I was just thinking that I hadn't checked in on Frontier in quite awhile, so when they released their traffic info yesterday, I figured I would give it a closer look. This month's release paints a picture of a shrinking airline that didn't exactly have the best month around.
Since Frontier entered bankruptcy, the airline has slashed capacity fairly dramatically. They've sold airplanes and tried to focus on their best routes. But is it working? It's hard to draw conclusions from a single month, but April wasn't good for them.
In April, Frontier was one of only two airlines I track that showed declining load factors. (Delta was the other.) For mainline flying, Frontier's load factor dropped 1.4 points to a still-healthy 80.1 percent. So that's not bad, right? But seeing that capacity was actually down 16.1 percent year-over-year, you might think they could have filled more seats.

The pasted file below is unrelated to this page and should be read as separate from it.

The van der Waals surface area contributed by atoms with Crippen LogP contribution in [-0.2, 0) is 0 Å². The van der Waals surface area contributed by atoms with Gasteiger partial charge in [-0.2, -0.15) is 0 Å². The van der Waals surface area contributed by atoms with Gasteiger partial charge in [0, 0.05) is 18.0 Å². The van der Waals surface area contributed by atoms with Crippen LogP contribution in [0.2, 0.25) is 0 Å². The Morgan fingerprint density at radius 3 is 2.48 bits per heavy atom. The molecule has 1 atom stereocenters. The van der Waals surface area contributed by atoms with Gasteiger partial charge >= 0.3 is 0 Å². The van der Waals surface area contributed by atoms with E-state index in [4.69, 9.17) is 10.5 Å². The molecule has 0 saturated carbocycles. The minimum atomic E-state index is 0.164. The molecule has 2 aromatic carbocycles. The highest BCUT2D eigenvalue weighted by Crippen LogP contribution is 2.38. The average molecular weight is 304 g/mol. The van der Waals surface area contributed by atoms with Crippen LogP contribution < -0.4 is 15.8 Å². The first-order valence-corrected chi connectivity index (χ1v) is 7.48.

Did they make up for it on the yield side of the house? Well, sort of, but not really. Yields were down 1.7 percent with unit revenue (RASM) down 3.3 percent on the combination of lower yields and lower loads. This, of course, is far better than most legacy carriers but it lags other low cost carriers. And the fact that the airline's stage length actually dropped by 6 percent makes it even more concerning. Shorter stages have higher yields, so adjusting for stage length makes this an even greater drop than it appears.
On the regional side, it was a different story. Lynx has grown since last year by 12 percent, but its load factor dropped 4.3 points to only 53.7 percent. Not good, right? No. See, yield was up 8.4 points so even with the drop in loads, RASM was still up by 0.5 points. That may sound better than mainline, but with stage length dropping a whopping 13.9 points, the adjustment means it was actually a lot worse than it looks.
Not a great month for Frontier, that's for sure. It will be interesting to see how they do in the summer peak this year. I'll do my best to pay closer attention.